Most Recent Review by CME Sponsor: November 1, 2013
Financial Support Received: Initial program development supported by a grant from the National Institute of Nursing Research (NINR) at the National Institutes of Health (NIH), 2R44NR008839-03
Culture & End of Life Care: Collaborating with Interdisciplinary Partners
1.50 AMA PRA Category 1 Credit(s)TM
Current Approval Period: November 1, 2013 - October 31, 2015
Financial Support Received: Initial program development supported by a grant from the National Institute of Nursing Research (NINR) at the National Institutes of Health (NIH), 2R44NR008839-03

ACCME/AMA PRA Accreditation Statement

This activity has been planned and implemented in accordance with the Essential Areas and Policies of the Accreditation Council for Continuing Medical Education (ACCME) through the joint sponsorship of The University of Arizona College of Medicine at the Arizona Health Sciences Center and Talaria, Inc.. The University of Arizona College of Medicine at the Arizona Health Sciences Center is accredited by the ACCME to provide continuing medical education for physicians.

The University of Arizona College of Medicine at the Arizona Health Sciences Center designates this enduring material for a maximum of 1.50 AMA PRA Category 1 Credit(s)TM. Physicians should claim only the credit commensurate with the extent of their participation in the activity.


University of Arizona CME Office Contact Information and CME Disclosure

University of Arizona College of Medicine
Office of Continuing Medical Education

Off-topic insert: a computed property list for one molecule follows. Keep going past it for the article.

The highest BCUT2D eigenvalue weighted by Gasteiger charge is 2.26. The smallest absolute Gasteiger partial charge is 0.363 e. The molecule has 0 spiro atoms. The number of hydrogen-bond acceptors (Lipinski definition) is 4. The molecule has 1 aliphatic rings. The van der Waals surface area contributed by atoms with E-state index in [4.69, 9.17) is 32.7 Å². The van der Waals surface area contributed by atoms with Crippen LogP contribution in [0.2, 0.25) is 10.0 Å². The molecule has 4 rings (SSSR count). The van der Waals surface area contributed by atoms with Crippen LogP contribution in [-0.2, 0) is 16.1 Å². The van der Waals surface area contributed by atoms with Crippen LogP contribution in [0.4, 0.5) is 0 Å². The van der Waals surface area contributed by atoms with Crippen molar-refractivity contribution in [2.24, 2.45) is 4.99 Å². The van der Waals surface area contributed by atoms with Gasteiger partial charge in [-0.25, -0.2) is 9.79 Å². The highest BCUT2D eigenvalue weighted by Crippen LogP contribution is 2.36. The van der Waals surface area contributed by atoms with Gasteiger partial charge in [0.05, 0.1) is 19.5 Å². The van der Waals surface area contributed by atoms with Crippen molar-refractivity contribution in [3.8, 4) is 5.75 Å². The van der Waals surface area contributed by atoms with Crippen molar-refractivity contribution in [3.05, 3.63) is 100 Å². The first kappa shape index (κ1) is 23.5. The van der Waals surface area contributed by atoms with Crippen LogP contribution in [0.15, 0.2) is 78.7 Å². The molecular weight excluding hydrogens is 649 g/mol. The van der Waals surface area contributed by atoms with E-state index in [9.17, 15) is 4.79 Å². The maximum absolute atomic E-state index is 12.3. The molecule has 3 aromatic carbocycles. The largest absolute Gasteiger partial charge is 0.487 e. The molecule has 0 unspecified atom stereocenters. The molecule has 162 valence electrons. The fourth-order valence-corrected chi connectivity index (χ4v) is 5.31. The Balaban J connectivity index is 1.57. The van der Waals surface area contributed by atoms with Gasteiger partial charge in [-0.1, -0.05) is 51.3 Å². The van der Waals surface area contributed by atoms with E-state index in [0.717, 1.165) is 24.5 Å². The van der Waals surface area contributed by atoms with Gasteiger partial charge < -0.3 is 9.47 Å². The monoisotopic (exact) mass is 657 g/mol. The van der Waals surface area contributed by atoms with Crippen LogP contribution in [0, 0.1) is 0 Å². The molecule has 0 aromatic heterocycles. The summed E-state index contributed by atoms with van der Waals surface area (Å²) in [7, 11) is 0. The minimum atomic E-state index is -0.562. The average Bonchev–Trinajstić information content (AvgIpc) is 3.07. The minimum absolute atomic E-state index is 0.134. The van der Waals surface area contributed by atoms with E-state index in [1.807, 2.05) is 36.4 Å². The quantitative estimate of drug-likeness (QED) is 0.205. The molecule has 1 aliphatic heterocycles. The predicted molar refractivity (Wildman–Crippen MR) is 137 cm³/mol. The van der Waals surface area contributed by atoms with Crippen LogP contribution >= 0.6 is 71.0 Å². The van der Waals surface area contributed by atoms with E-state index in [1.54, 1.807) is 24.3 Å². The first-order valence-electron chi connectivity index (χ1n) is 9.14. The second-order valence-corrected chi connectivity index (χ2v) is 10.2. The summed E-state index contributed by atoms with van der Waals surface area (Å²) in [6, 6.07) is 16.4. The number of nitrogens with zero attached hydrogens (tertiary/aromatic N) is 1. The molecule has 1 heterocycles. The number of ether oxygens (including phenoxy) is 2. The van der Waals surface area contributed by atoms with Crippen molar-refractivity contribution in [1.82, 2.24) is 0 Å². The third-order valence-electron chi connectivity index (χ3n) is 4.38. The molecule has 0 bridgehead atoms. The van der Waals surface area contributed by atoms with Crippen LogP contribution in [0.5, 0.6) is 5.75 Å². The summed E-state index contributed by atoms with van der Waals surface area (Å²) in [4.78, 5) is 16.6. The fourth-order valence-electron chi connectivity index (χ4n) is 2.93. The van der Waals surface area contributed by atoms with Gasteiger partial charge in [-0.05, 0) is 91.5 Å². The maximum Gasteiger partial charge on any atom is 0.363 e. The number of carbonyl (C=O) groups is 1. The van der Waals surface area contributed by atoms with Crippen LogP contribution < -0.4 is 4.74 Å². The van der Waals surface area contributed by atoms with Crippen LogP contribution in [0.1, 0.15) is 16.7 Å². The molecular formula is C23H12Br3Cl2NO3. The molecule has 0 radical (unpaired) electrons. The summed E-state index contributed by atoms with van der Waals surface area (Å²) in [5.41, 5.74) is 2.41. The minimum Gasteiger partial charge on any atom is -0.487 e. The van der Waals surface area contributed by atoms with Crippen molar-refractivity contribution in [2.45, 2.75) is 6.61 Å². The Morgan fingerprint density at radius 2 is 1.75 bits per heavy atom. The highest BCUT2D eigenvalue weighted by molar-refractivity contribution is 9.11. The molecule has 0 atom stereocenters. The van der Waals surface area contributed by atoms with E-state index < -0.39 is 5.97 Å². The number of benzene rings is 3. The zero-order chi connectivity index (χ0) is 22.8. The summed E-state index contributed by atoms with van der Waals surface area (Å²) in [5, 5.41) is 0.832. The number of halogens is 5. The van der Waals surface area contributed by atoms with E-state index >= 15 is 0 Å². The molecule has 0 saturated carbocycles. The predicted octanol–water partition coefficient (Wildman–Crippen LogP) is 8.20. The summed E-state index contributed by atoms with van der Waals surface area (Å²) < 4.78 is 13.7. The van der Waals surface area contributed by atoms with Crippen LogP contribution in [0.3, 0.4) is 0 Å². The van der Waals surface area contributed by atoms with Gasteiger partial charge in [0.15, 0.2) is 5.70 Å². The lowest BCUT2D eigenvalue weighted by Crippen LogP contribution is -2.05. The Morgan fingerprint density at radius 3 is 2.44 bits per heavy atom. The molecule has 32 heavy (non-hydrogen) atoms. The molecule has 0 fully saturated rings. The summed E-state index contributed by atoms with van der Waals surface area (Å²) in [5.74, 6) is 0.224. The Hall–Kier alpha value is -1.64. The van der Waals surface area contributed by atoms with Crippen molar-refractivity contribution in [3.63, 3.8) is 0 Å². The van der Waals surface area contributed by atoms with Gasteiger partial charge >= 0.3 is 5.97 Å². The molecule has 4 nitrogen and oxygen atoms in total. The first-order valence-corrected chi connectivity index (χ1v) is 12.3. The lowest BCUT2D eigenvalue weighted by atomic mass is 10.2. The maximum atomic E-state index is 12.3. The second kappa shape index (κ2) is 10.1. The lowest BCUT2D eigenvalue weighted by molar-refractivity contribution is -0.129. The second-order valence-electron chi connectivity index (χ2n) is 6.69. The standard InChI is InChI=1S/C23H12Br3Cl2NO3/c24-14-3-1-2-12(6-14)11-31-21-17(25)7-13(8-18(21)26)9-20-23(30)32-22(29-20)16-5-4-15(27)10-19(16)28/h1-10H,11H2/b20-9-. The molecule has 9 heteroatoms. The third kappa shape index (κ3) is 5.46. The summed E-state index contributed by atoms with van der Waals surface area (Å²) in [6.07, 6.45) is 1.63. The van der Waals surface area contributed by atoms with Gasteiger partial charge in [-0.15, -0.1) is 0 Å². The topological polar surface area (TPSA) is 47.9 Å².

520-626-7832
uofacme@email.arizona.edu

The following CME Office Reviewer(s) state(s) that neither s/he nor any immediate family members have any financial arrangements with commercial interests that could constitute a conflict of interest with this activity:

John M. Harris, Jr., MD

Culture & End of Life Care: Collaborating with Interdisciplinary Partners

About the Authors

Eileen Van Schaik, Ph.D.
Senior Research Scientist
Talaria, Inc.
Clinical Assistant Faculty
Biobehavioral Nursing & Health Systems, University of Washington School of Nursing

Following an earlier career as a registered nurse, Dr. Van Schaik taught anthropology and conducted ethnographic evaluation research as a visiting lecturer and research assistant professor at the University of Alabama at Birmingham for six years. She joined Talaria in 2002, and is the principal investigator for five completed and three ongoing SBIR grants. Dr. Van Schaik enjoys translating her nursing experience and expertise in anthropology into multimedia resources for healthcare providers, patients, and families. Currently, Dr. Van Schaik is also a clinical assistant professor in Biobehavioral Nursing and Health Systems at the University of Washington.